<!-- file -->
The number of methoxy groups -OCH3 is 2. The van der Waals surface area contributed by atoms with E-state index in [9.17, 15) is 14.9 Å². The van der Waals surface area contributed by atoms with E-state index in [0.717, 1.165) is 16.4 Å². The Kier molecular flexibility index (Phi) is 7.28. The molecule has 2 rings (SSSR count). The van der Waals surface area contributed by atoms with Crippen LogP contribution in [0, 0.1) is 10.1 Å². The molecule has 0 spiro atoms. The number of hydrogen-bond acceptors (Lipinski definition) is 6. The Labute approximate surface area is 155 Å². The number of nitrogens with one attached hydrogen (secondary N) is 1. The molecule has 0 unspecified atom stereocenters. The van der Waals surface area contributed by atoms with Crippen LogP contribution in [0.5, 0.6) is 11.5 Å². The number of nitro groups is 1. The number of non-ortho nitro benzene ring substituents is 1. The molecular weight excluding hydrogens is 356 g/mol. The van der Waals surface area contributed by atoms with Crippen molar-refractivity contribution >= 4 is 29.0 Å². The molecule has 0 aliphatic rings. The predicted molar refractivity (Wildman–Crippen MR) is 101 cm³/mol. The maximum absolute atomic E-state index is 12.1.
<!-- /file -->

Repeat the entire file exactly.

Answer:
The number of methoxy groups -OCH3 is 2. The van der Waals surface area contributed by atoms with E-state index in [9.17, 15) is 14.9 Å². The van der Waals surface area contributed by atoms with E-state index in [0.717, 1.165) is 16.4 Å². The Kier molecular flexibility index (Phi) is 7.28. The molecule has 2 rings (SSSR count). The van der Waals surface area contributed by atoms with Crippen LogP contribution in [0, 0.1) is 10.1 Å². The molecule has 0 spiro atoms. The number of hydrogen-bond acceptors (Lipinski definition) is 6. The Labute approximate surface area is 155 Å². The number of nitrogens with one attached hydrogen (secondary N) is 1. The molecule has 0 unspecified atom stereocenters. The van der Waals surface area contributed by atoms with Crippen LogP contribution in [0.5, 0.6) is 11.5 Å². The number of nitro groups is 1. The number of non-ortho nitro benzene ring substituents is 1. The molecular weight excluding hydrogens is 356 g/mol. The van der Waals surface area contributed by atoms with Crippen molar-refractivity contribution >= 4 is 29.0 Å². The molecule has 0 aliphatic rings. The predicted molar refractivity (Wildman–Crippen MR) is 101 cm³/mol. The maximum absolute atomic E-state index is 12.1.